Two sectors that are contributing the most to the Danish emissions: the agricultural sector and transportation — both are the hardest, or most costly, to reduce.
However, in Europe, we have a quota system for industries, which means that you can buy and sell quotas. And when a country like Denmark decides to make separate policies that are more climate ambitious than the rest of Europe, then the leakage rate will be very high within these sectors that are covered by the quota system.
A Lot of Small Building Blocks
BRINK: Where will the main shifts in the economy occur in order to get to this target? Is it a big increase in wind, for example? Is it a de-carbonization of electricity?
JACOBSEN: It’s actually a lot of smaller building blocks. Some things are already in the plans, such as an increase in wind power and solar energy, and it’s been decided to end the use of coal. But other than that, there are a lot of small initiatives that cover many different sectors.
We have two sectors that are contributing the most to the Danish emissions: the agricultural sector and transportation. These are also the two sectors that are the hardest, or most costly, to reduce.
With agriculture, a lot of the emissions come from cattle and pig production, but also from soils. We have a lot of organic soils that have been drained during history in order to make them usable for agriculture. And when you drain these soils, they emit quite a lot of carbon dioxide.
So one quite cheap proposal is to just stop using these lands, that means stopping the drainage so that they become wet again and not usable for agricultural production. If we do that, then emissions will be reduced quite a bit in the agricultural sector.
One thing that they do have in the strategy is the use of carbon capture and storage. So essentially, when you burn something, you capture the carbon from that and store it in the ground. That approach is still at a very initial state, but it is actually part of the plan of how to reach the 70% target.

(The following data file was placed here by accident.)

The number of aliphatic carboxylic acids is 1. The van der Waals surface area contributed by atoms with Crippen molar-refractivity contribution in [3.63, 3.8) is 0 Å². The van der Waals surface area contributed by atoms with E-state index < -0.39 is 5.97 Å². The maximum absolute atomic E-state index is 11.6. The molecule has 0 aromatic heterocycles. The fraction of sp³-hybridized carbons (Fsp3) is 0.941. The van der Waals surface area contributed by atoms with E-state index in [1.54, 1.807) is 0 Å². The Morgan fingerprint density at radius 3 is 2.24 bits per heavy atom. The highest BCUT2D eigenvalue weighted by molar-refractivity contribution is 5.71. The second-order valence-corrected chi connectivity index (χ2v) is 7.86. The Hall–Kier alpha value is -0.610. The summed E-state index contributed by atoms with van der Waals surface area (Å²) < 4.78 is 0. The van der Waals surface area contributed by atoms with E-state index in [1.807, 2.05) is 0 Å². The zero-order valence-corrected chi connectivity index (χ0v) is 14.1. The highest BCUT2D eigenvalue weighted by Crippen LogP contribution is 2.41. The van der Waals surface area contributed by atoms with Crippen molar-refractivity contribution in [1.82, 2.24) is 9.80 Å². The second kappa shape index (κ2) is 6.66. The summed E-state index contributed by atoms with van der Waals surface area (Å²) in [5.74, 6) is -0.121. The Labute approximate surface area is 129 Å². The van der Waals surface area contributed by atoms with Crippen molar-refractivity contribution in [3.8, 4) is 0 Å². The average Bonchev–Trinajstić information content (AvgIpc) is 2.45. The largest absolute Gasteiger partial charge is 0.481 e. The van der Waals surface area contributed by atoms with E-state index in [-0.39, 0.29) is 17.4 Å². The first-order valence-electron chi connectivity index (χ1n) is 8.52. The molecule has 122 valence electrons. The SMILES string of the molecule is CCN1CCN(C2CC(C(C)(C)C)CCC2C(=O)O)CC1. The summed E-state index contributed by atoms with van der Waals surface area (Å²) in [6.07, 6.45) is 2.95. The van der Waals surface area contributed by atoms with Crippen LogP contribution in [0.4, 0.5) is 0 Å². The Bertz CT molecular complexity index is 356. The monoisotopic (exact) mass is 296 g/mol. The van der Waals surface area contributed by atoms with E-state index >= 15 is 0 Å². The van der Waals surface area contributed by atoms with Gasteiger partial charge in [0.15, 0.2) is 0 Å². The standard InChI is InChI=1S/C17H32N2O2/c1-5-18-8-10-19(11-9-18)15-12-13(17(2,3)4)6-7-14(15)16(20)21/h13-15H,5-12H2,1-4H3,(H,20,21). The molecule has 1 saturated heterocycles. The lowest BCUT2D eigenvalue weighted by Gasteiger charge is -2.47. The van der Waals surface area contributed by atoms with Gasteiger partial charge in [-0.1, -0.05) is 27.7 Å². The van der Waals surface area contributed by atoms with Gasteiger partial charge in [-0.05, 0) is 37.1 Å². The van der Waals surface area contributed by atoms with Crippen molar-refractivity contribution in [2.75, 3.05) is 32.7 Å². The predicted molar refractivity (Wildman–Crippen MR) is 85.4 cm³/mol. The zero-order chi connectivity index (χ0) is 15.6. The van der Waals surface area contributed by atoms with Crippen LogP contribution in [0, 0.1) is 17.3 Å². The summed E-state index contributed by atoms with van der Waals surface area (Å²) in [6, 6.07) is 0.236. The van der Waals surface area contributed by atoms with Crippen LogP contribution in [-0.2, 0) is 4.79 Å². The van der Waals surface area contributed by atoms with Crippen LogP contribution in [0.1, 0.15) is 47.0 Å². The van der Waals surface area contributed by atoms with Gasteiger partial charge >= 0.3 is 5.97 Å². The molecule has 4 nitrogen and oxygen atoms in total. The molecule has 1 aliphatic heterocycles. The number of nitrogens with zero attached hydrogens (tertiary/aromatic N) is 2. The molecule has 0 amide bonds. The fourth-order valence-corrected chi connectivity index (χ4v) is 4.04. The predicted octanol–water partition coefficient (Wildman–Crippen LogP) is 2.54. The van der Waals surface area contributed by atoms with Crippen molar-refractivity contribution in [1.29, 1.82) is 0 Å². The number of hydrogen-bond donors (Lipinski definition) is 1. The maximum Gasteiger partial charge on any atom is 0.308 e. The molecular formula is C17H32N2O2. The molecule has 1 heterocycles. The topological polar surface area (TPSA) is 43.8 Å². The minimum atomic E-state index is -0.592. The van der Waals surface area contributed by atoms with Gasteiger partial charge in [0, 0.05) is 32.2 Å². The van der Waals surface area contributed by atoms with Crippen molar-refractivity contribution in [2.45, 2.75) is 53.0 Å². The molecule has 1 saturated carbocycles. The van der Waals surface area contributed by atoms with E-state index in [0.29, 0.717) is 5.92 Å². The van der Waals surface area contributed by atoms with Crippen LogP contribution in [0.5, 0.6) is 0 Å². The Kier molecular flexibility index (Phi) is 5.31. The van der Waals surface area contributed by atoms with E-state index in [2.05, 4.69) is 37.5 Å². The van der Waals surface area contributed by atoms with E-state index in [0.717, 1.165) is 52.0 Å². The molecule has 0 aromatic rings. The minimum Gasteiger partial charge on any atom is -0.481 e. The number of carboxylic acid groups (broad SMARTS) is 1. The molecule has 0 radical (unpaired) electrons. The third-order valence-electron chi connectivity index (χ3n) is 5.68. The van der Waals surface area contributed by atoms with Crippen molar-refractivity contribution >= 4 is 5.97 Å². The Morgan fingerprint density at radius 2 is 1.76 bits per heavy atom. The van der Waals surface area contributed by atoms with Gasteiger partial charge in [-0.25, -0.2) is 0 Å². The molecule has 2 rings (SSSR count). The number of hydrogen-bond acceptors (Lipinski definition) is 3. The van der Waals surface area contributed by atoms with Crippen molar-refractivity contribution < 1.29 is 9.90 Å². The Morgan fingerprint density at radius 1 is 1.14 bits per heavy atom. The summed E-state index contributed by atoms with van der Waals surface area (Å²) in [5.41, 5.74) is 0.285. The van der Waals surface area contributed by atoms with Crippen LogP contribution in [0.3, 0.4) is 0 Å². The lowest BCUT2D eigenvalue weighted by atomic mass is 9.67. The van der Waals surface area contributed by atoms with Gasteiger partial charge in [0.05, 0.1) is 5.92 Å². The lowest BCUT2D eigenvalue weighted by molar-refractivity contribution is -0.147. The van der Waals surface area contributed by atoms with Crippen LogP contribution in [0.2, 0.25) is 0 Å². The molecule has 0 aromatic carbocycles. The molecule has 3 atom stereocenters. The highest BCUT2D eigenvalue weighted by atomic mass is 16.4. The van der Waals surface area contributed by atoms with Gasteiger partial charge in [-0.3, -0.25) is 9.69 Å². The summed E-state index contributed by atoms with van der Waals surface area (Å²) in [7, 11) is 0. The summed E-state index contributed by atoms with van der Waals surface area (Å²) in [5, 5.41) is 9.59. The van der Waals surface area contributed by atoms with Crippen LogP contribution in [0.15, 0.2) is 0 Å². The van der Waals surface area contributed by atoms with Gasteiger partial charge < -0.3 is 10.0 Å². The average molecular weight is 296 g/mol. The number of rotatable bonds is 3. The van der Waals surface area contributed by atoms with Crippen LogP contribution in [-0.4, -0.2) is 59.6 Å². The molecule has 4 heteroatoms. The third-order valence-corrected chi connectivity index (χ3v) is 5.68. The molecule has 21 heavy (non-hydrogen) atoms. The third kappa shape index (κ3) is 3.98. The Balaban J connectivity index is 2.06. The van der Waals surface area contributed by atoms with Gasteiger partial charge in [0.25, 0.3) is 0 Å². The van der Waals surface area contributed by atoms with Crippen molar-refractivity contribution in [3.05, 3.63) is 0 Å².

Not Yet Decided Who Will Pay
BRINK: Would farmers be compensated if they can no longer use that land?
JACOBSEN: That’s a current debate and not yet decided. To reach the 70% reduction, there’s no overall strategy of who is going to pay, whether it is the producers who are going to pay, or whether it should be financed through subsidies, essentially meaning that citizens would have to pay through their taxes.
This is an important thing. To make their investments for the next 10 years, companies need to know which direction they’re going in. If they know that they have to pay a tax in five years time if they have emissions, they can factor that in. If the tax is introduced without warning, it’s much more expensive and will be much, much more difficult to implement.
So the sooner they can come up with a plan of how to implement it, the easier it will be from an investment perspective.